The line in the Lennon/Ono song, by the way, which gets this listener is “Woman is the slave to the slave/Yeah, if you believe me, you better scream.” That's a reference to James Connolly, Irish nationalist, socialist and feminist. Screaming may be appropriate while reading this book. Or at least stopping the merry-go-round of analytical opportunities to settle, unsatisfyingly, for the conclusion that a more just, anti-racist, equal and empathetic society is the answer, to sound both obvious and a little like John and Yoko.
The judge was a wealthy, educated Republican. Tom Bradley was the perhaps disappointing mayor. Danny Bakewell and others both tried to get justice and, yes, reconcile warring factions. How much, finally, do we need to know? Everything, it seems. Stevenson's telling is a puzzle, a maze where just when you come to (forgive me) a judgement, you are foiled, your tentative thesis blown away.
The outstanding elements of this case study stand-in for All That's Wrong with America are the excellent job she does of demystifying the trial, the law, and the political background that put a very inexperienced judge on the bench. Also the painful and necessary reminder of everything happening during and around the trial, including, yes, the Anita Hill-Clarence Thomas deal. Hard to overreach when history serves up any number of complicating and informing side orders of pain and misunderstanding. Sheesh.
Still, there are places where you might stop, as I did, and consider both that larger meaning and the author's skill. The book is divided into two sections covering People v. Du, the trial and the crazy sentencing. In between there are profiles of all three women, with a concluding chapter and epilogue. It's extremely accessible and engaging, even though you know the ending, by which I mean the never-ending, which is bad, bad, bad. On page 137 I stopped to consider this line, in reference to the request, granted, by the first judge assigned to the case, to move the trial out of Compton. “…eliminated Compton as a place where justice could be rendered simply because of the race of the majority of the community's residents.” That might at first read-through seem benign or obvious, but it stuck with me. It struck me as the first really big, huge, nearly out-of-bounds and unimaginable true premise, and although I kept reading, it haunted me. Compton was also the place where lousy convenience stores were owned by and run by conservative, arguably oppressed family members of ambitious Korean immigrants, where a girl whose own mother was murdered could later be claimed for money by her violent, abusive father (one of many predatory men), where gangs shook down shopkeepers and where shopkeepers resented their neighbors and customers, and so on, yes, the elaborately sadistic circumstances of life here about as far away from justice as you could get.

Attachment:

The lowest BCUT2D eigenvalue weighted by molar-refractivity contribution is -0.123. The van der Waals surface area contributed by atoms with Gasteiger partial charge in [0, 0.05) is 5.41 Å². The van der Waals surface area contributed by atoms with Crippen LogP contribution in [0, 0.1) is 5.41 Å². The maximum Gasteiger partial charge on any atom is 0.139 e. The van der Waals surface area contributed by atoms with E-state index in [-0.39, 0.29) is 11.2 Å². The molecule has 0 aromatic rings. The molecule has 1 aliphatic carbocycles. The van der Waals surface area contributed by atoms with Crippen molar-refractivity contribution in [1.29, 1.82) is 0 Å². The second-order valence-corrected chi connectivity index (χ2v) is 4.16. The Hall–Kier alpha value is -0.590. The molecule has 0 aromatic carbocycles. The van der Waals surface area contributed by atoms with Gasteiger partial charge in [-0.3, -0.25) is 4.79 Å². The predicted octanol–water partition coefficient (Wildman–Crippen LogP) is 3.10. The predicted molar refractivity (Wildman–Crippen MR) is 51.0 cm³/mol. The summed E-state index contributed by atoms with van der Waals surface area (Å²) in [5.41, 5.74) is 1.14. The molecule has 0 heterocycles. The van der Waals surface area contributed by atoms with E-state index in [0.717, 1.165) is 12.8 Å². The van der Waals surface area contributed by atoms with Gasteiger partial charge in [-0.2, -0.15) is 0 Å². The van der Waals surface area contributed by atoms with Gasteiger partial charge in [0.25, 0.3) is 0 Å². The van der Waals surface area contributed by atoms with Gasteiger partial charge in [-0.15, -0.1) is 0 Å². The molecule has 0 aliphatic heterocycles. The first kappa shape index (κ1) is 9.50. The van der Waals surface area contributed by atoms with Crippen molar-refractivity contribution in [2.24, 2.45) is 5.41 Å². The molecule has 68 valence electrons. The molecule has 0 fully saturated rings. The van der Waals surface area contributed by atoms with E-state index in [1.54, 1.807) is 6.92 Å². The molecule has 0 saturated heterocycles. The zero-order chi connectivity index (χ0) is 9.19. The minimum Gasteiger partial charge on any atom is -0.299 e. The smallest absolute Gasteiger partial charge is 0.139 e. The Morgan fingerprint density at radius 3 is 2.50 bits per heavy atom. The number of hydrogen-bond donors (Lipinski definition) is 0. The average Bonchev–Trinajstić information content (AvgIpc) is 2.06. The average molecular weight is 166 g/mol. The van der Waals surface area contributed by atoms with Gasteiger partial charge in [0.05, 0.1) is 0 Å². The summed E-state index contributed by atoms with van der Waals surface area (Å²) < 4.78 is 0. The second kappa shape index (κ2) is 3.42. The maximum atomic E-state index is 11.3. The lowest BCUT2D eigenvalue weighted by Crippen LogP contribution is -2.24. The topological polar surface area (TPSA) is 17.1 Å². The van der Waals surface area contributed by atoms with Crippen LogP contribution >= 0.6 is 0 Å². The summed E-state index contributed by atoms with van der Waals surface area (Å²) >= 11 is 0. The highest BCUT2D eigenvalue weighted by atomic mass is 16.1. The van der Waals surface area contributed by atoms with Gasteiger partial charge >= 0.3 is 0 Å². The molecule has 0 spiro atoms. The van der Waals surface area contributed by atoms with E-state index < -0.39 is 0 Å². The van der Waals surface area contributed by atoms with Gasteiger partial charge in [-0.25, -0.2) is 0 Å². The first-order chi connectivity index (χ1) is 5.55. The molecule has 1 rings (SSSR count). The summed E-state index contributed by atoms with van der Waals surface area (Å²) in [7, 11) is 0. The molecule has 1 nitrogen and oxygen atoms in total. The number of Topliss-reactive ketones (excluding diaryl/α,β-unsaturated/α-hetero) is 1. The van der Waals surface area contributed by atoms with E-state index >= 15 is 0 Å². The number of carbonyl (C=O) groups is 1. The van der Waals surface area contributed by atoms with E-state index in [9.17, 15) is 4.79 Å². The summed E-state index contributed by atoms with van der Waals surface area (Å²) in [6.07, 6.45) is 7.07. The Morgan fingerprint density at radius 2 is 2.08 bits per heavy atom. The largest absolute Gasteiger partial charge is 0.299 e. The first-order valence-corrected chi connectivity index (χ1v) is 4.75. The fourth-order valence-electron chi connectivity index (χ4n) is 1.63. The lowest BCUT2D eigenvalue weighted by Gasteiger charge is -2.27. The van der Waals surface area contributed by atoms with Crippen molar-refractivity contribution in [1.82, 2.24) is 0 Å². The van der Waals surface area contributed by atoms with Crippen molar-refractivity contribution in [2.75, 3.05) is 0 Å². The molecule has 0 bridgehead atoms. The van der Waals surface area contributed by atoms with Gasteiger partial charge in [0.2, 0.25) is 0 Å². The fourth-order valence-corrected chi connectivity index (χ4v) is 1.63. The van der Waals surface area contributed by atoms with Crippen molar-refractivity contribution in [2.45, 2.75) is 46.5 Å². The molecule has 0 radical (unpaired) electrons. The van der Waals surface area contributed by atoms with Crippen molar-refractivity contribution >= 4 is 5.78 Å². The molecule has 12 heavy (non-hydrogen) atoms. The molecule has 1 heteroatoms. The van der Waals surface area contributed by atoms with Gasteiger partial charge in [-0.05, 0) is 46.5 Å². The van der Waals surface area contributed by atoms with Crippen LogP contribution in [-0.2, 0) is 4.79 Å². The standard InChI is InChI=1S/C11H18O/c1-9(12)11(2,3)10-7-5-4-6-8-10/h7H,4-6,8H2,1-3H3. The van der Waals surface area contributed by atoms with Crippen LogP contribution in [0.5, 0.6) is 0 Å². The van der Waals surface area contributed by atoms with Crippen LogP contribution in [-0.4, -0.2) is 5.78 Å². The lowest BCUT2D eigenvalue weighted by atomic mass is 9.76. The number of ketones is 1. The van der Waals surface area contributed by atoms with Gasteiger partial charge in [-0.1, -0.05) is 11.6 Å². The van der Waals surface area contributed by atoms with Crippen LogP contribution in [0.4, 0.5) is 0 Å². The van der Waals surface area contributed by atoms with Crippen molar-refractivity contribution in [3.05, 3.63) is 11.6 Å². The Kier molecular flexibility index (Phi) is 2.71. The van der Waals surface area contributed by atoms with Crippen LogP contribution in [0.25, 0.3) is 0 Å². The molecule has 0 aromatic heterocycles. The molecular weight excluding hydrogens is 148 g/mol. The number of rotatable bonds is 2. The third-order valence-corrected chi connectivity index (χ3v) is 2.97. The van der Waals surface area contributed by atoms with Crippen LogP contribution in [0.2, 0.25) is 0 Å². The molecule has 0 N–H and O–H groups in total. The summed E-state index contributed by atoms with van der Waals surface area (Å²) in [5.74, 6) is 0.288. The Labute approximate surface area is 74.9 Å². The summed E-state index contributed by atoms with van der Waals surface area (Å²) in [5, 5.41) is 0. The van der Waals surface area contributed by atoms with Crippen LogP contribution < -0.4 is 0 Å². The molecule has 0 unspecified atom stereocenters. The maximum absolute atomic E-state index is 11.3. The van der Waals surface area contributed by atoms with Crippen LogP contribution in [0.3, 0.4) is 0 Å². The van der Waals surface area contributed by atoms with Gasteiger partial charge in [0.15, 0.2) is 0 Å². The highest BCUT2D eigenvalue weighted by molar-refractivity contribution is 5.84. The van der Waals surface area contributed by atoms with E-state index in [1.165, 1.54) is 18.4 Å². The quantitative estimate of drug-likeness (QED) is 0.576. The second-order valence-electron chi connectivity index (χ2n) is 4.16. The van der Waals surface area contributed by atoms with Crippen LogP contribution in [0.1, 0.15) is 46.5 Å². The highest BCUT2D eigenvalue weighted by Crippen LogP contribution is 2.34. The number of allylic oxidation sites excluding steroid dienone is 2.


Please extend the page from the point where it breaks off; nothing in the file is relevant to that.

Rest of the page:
Which is the point of the section of the history of “Jews, Blacks and Asian Americans” section, pointing to the marginality and distance from justice of all three ethnic groups and, by extension – or distention, or tension, or the exploitation hierarchy of our culture – the women of Jewish, Black and Asian American ethnic and political and historical identity. And that is, of course, a whole lot of people. A significant portion of half of the world, city, neighborhood.
And of course Stevenson's exploration plugs into the riots, and to the murder of Trayvon Martin. It has to. Thus the subtitle: Justice, Gender, and the Origins of the LA Riots, though maybe you don't really notice that part until the end when, elegantly, Stevenson reminds us.
This book is, finally, a gendered social history of all of us, asking us that big question about screaming which so haunted me as I screamed back at the radio yesterday morning, at a property rights culture, a misogynist economic model, a national mission in the Phillipines to deprive women (thanks, Religion; thanks, State) of autonomy over their own bodies, lives, children. Slavery. An urgent question, artfully asked, provoked, insisted upon in this book about three women and the people who seemed to care for them. And who failed.
Check out the eerie cover, stylishly designed by the Oxford University Press people.
The Contested Murder of Latasha Harlins, Brenda Stevenson, Oxford Univ Press, 411 pgs., $29.95
Andrew Tonkovich hosts the Wednesday night literary arts program Bibliocracy Radio on KPFK 90.7 FM in Southern California.